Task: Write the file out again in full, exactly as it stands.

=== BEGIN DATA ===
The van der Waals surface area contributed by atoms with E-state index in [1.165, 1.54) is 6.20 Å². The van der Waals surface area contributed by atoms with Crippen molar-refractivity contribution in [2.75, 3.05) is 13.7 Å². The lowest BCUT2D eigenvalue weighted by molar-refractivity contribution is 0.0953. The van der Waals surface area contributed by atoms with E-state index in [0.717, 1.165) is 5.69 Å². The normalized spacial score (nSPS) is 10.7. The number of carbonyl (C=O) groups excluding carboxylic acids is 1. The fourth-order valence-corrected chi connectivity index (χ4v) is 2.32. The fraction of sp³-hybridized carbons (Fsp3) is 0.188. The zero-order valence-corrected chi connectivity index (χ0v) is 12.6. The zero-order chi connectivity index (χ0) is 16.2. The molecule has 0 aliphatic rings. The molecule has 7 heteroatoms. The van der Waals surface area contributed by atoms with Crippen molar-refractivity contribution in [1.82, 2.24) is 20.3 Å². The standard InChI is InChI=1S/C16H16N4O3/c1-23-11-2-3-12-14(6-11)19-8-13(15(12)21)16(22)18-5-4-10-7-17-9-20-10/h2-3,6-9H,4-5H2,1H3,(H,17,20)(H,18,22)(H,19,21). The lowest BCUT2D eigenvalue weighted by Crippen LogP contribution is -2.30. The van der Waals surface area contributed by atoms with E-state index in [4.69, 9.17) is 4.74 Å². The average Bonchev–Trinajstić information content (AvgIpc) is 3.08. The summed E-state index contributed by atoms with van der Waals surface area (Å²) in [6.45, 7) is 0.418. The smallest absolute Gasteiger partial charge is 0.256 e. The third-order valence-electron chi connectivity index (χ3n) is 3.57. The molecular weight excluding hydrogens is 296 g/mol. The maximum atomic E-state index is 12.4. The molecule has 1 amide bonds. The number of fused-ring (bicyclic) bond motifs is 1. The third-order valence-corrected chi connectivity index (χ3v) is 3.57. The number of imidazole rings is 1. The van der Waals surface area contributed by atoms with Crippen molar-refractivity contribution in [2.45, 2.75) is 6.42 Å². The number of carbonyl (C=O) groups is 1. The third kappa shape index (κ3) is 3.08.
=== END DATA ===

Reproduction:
The van der Waals surface area contributed by atoms with E-state index in [1.165, 1.54) is 6.20 Å². The van der Waals surface area contributed by atoms with Crippen molar-refractivity contribution in [2.75, 3.05) is 13.7 Å². The lowest BCUT2D eigenvalue weighted by molar-refractivity contribution is 0.0953. The van der Waals surface area contributed by atoms with E-state index in [0.717, 1.165) is 5.69 Å². The normalized spacial score (nSPS) is 10.7. The number of carbonyl (C=O) groups excluding carboxylic acids is 1. The fourth-order valence-corrected chi connectivity index (χ4v) is 2.32. The fraction of sp³-hybridized carbons (Fsp3) is 0.188. The zero-order valence-corrected chi connectivity index (χ0v) is 12.6. The zero-order chi connectivity index (χ0) is 16.2. The molecule has 0 aliphatic rings. The molecule has 7 heteroatoms. The van der Waals surface area contributed by atoms with Crippen molar-refractivity contribution in [1.82, 2.24) is 20.3 Å². The standard InChI is InChI=1S/C16H16N4O3/c1-23-11-2-3-12-14(6-11)19-8-13(15(12)21)16(22)18-5-4-10-7-17-9-20-10/h2-3,6-9H,4-5H2,1H3,(H,17,20)(H,18,22)(H,19,21). The lowest BCUT2D eigenvalue weighted by Crippen LogP contribution is -2.30. The van der Waals surface area contributed by atoms with E-state index in [4.69, 9.17) is 4.74 Å². The average Bonchev–Trinajstić information content (AvgIpc) is 3.08. The summed E-state index contributed by atoms with van der Waals surface area (Å²) in [6.45, 7) is 0.418. The smallest absolute Gasteiger partial charge is 0.256 e. The third-order valence-electron chi connectivity index (χ3n) is 3.57. The molecular weight excluding hydrogens is 296 g/mol. The maximum atomic E-state index is 12.4. The molecule has 1 amide bonds. The number of fused-ring (bicyclic) bond motifs is 1. The third-order valence-corrected chi connectivity index (χ3v) is 3.57. The number of imidazole rings is 1. The van der Waals surface area contributed by atoms with Crippen molar-refractivity contribution in [2.45, 2.75) is 6.42 Å². The number of carbonyl (C=O) groups is 1. The third kappa shape index (κ3) is 3.08.